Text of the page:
With understanding, do you mean like he doesnt understand you? Thats how my son is, i can say ' go and get mummy a tea-towel'. He will look at me like....huh?! What u on about?! Its very frustrating....he does know alot of what i say, only from repetition of me saying it and him remembering what i mean.!! Maybe he needs to be seen by a peadiatrician. Thats what got the ball rolling for my son. Hope this helps. I have sent a friend req....maybe i can help further.
My son did. We did not have as much of an issue with receptive language. However, we had issues with motor planning in other ways. If verbally told how to do something, my son would not be able to do it. I had to do hand over hand to show him things. He would avoid anything new or difficult. There are things like "story books" that help with receptive language issues. An ot and speech therapist should be able to help with some strategies for this. We found with sensory that once my son was better regulated that he could carry out motor planning better. Things improved across the board. Good luck
Thank you for your reply. You have been very helpful to me.
Your son sounds very much like mine. I will have a look into Sensory Integration Disorder.
Did your son understand what you said at 2 1/2 years old?
My son has a little of this. Hypotonia is low tone and my son had this in his core. We did exercises to help it and it was started by his occupational therapist. He has issues with motor planning so things like chewing are difficult for him. He's gotten better but I still watch for signs of choking (he's 6). Motor planning would also affect speech which it did in terms of articulation. But it can also affect receptive and expressive language as the brain needs good motor planning to organize incoming and outgoing information. My son lined things up but he did do pretend play. He will not make eye contact sometimes with someone he is unfamiliar with and has social skills areas we work on. He would pretend a train was coming around a track or drive a car. My son was diagnosed by a occupational therapist with sensory integration disorder. He receives ot for this and it has helped. Sensory can be an issue on its own or it can be along with something else such as autism. I think you are doing the best possible thing to look at these things further and have some good evaluations in place.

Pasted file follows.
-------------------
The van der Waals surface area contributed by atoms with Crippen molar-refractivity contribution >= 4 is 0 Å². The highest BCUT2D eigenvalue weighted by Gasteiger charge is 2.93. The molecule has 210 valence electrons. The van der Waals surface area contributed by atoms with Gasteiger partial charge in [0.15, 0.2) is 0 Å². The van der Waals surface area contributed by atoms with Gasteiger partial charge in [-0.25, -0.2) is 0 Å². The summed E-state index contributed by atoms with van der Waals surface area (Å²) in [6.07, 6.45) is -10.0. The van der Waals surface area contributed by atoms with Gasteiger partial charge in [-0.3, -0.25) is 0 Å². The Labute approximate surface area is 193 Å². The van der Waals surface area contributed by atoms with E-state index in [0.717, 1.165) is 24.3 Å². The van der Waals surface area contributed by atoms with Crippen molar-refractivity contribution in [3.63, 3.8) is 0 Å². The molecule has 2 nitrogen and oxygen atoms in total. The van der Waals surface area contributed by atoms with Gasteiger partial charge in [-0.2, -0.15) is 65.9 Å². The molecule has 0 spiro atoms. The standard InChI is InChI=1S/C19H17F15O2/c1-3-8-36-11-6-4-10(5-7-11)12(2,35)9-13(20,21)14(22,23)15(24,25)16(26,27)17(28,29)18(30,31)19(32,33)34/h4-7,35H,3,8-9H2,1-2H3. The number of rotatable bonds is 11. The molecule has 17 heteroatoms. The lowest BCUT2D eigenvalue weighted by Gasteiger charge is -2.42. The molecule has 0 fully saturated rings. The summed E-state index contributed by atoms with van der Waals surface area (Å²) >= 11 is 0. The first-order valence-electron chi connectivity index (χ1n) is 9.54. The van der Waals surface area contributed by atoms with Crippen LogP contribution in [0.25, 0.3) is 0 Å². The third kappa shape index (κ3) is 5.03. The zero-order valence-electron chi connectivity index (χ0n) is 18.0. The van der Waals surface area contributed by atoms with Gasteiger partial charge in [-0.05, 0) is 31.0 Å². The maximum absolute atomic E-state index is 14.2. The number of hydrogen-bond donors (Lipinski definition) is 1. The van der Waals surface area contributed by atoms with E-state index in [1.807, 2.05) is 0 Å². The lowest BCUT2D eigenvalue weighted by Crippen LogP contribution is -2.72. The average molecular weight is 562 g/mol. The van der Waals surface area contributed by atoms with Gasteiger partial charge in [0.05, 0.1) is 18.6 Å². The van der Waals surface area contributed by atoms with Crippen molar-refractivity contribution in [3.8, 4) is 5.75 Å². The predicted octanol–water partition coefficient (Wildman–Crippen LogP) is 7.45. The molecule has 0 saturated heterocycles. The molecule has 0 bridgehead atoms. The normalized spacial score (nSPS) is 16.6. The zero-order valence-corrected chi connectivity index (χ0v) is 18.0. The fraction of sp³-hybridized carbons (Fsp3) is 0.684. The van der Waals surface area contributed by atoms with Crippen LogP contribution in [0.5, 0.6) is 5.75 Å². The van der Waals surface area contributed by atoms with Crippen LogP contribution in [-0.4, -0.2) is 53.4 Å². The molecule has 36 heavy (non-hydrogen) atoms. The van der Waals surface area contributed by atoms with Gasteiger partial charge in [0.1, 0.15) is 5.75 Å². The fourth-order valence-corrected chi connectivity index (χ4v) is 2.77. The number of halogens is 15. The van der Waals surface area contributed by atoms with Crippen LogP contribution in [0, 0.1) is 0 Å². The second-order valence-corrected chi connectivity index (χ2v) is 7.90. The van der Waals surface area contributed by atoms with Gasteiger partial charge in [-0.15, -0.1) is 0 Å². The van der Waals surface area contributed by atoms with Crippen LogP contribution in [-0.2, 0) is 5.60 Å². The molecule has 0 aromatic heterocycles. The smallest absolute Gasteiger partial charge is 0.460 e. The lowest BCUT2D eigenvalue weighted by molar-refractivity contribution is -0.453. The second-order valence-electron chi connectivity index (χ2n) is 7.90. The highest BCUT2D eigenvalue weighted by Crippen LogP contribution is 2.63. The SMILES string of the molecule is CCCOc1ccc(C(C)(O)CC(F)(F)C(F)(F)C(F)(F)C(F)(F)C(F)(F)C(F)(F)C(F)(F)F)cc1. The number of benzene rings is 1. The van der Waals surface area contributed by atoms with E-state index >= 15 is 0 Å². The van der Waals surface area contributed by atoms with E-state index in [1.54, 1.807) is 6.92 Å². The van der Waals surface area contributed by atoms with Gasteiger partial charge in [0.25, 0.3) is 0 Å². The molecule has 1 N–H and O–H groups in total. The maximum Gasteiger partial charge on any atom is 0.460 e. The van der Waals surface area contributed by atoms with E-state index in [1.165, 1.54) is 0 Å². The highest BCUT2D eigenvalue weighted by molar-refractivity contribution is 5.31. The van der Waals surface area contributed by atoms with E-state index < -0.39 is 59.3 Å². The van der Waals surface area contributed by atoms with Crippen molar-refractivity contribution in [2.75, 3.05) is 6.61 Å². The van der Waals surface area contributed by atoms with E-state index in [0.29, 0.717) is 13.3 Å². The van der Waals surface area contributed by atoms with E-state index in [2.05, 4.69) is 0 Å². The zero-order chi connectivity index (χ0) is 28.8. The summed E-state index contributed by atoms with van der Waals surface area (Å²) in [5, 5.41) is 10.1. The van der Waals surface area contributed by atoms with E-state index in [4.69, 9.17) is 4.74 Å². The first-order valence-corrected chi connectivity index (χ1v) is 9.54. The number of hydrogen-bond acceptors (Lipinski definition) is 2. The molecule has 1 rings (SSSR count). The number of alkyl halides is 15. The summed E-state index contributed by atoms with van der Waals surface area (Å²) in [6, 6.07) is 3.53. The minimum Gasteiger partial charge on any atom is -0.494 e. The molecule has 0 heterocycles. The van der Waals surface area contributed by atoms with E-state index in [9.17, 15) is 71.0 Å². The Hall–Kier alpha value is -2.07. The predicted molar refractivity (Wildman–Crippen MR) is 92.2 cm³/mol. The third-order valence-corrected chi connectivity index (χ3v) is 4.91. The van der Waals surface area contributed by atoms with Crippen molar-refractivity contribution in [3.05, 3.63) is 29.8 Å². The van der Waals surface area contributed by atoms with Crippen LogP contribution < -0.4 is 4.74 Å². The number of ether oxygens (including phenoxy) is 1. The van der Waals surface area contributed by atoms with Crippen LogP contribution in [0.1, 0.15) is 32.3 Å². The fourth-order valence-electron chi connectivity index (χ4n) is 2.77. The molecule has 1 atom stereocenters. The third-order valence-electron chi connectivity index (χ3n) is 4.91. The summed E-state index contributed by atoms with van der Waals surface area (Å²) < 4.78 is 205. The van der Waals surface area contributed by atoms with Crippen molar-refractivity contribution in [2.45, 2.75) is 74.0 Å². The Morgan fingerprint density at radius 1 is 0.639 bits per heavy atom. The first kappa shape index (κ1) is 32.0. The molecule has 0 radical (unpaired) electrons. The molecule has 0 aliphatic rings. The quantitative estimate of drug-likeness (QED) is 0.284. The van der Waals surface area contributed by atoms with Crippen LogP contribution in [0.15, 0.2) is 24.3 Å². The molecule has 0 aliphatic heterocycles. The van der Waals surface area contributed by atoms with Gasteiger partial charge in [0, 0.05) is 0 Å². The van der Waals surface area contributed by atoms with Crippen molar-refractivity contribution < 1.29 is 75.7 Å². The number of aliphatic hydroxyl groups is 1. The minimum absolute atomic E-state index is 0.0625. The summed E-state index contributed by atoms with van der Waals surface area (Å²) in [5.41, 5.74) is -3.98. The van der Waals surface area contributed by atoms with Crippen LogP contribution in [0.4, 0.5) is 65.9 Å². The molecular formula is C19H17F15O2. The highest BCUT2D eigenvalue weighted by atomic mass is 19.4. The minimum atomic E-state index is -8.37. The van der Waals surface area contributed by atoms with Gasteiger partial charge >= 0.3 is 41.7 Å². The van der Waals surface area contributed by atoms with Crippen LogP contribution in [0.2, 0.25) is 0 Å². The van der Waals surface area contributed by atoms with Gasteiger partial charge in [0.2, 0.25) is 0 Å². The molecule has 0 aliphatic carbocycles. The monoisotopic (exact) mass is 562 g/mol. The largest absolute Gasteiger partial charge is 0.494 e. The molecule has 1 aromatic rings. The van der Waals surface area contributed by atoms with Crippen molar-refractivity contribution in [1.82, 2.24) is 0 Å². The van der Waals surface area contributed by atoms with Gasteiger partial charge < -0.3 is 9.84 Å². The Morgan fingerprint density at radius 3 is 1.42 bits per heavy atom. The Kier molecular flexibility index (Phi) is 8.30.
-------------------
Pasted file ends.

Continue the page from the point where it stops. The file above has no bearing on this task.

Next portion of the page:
I'd not be too concerned if potty training comes slowly. Neither of my boys were potty trained before 3 1/2 and that is actually the average age for boys.
Anyway, my son is doing really well. He has come a long way but now can blend into a group and if you didn't know he has a developmental delay, you would have a hard time noticing it. I wish you much success with your boy!